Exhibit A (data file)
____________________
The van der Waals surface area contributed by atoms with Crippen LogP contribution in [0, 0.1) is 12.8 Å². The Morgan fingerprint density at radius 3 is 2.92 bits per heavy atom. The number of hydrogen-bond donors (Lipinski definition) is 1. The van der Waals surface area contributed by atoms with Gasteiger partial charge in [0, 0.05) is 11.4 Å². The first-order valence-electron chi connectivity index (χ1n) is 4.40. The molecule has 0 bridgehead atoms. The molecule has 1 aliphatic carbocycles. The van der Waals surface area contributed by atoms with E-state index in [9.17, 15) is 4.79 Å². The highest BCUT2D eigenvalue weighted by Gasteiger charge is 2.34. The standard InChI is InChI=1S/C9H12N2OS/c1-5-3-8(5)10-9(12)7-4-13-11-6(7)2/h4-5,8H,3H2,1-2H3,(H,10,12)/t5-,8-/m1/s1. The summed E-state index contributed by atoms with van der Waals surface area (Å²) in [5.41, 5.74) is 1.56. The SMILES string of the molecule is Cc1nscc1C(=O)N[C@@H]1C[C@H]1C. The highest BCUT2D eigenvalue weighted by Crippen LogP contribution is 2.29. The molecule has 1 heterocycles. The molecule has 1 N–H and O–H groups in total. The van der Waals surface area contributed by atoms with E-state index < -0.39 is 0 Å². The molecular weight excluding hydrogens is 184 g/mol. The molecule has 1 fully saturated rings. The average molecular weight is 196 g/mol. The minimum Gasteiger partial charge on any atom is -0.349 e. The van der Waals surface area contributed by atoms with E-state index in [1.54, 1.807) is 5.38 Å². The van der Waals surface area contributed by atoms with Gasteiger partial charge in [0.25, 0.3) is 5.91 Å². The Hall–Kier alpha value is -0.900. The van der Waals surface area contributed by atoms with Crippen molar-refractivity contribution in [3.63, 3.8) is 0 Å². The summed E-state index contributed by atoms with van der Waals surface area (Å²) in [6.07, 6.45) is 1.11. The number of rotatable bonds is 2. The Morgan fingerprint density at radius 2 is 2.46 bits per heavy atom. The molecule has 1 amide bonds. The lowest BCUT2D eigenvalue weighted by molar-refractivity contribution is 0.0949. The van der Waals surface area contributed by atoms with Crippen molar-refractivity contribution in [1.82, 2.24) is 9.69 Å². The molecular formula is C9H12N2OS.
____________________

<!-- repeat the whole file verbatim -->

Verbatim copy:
The van der Waals surface area contributed by atoms with Crippen LogP contribution in [0, 0.1) is 12.8 Å². The Morgan fingerprint density at radius 3 is 2.92 bits per heavy atom. The number of hydrogen-bond donors (Lipinski definition) is 1. The van der Waals surface area contributed by atoms with Gasteiger partial charge in [0, 0.05) is 11.4 Å². The first-order valence-electron chi connectivity index (χ1n) is 4.40. The molecule has 0 bridgehead atoms. The molecule has 1 aliphatic carbocycles. The van der Waals surface area contributed by atoms with E-state index in [9.17, 15) is 4.79 Å². The highest BCUT2D eigenvalue weighted by Gasteiger charge is 2.34. The standard InChI is InChI=1S/C9H12N2OS/c1-5-3-8(5)10-9(12)7-4-13-11-6(7)2/h4-5,8H,3H2,1-2H3,(H,10,12)/t5-,8-/m1/s1. The summed E-state index contributed by atoms with van der Waals surface area (Å²) in [5.41, 5.74) is 1.56. The SMILES string of the molecule is Cc1nscc1C(=O)N[C@@H]1C[C@H]1C. The highest BCUT2D eigenvalue weighted by Crippen LogP contribution is 2.29. The molecule has 1 heterocycles. The molecule has 1 N–H and O–H groups in total. The van der Waals surface area contributed by atoms with E-state index < -0.39 is 0 Å². The molecular weight excluding hydrogens is 184 g/mol. The molecule has 1 fully saturated rings. The average molecular weight is 196 g/mol. The minimum Gasteiger partial charge on any atom is -0.349 e. The van der Waals surface area contributed by atoms with E-state index in [1.54, 1.807) is 5.38 Å². The van der Waals surface area contributed by atoms with Gasteiger partial charge in [0.25, 0.3) is 5.91 Å². The Hall–Kier alpha value is -0.900. The van der Waals surface area contributed by atoms with Crippen molar-refractivity contribution in [3.63, 3.8) is 0 Å². The summed E-state index contributed by atoms with van der Waals surface area (Å²) in [6.07, 6.45) is 1.11. The number of rotatable bonds is 2. The Morgan fingerprint density at radius 2 is 2.46 bits per heavy atom. The molecule has 1 amide bonds. The lowest BCUT2D eigenvalue weighted by molar-refractivity contribution is 0.0949. The van der Waals surface area contributed by atoms with Crippen molar-refractivity contribution in [1.82, 2.24) is 9.69 Å². The molecular formula is C9H12N2OS.